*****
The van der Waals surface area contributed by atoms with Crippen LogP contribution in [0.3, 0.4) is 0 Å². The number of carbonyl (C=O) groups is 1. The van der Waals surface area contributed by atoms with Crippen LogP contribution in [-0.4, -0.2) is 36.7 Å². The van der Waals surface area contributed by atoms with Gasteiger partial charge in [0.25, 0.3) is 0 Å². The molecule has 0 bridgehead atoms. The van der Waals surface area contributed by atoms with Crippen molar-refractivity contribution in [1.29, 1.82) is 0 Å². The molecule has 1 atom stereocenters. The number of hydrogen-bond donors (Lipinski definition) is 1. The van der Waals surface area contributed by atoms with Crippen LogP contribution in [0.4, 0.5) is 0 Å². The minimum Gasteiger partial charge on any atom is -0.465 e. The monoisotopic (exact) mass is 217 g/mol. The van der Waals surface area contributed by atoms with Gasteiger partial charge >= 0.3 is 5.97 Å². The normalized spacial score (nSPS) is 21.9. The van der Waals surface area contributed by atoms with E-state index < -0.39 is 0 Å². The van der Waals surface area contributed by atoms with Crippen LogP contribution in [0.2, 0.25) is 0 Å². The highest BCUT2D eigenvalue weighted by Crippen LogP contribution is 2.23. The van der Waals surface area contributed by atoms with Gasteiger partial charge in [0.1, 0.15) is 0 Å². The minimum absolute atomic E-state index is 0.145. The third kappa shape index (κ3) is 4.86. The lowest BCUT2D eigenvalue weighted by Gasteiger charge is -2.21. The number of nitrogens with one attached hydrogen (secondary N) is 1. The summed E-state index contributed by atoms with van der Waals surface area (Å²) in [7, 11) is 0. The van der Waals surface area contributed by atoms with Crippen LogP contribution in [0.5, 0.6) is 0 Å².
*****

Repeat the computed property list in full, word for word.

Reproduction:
The van der Waals surface area contributed by atoms with Crippen LogP contribution in [0.3, 0.4) is 0 Å². The number of carbonyl (C=O) groups is 1. The van der Waals surface area contributed by atoms with Crippen LogP contribution in [-0.4, -0.2) is 36.7 Å². The van der Waals surface area contributed by atoms with Gasteiger partial charge in [0.25, 0.3) is 0 Å². The molecule has 0 bridgehead atoms. The van der Waals surface area contributed by atoms with Crippen molar-refractivity contribution in [1.29, 1.82) is 0 Å². The molecule has 1 atom stereocenters. The number of hydrogen-bond donors (Lipinski definition) is 1. The van der Waals surface area contributed by atoms with Crippen LogP contribution in [0.4, 0.5) is 0 Å². The minimum Gasteiger partial charge on any atom is -0.465 e. The monoisotopic (exact) mass is 217 g/mol. The van der Waals surface area contributed by atoms with Gasteiger partial charge >= 0.3 is 5.97 Å². The normalized spacial score (nSPS) is 21.9. The van der Waals surface area contributed by atoms with E-state index < -0.39 is 0 Å². The van der Waals surface area contributed by atoms with Crippen LogP contribution in [0.2, 0.25) is 0 Å². The highest BCUT2D eigenvalue weighted by Crippen LogP contribution is 2.23. The van der Waals surface area contributed by atoms with Gasteiger partial charge in [0.1, 0.15) is 0 Å². The minimum absolute atomic E-state index is 0.145. The third kappa shape index (κ3) is 4.86. The lowest BCUT2D eigenvalue weighted by Gasteiger charge is -2.21. The number of nitrogens with one attached hydrogen (secondary N) is 1. The summed E-state index contributed by atoms with van der Waals surface area (Å²) in [7, 11) is 0. The van der Waals surface area contributed by atoms with Crippen LogP contribution in [0.5, 0.6) is 0 Å².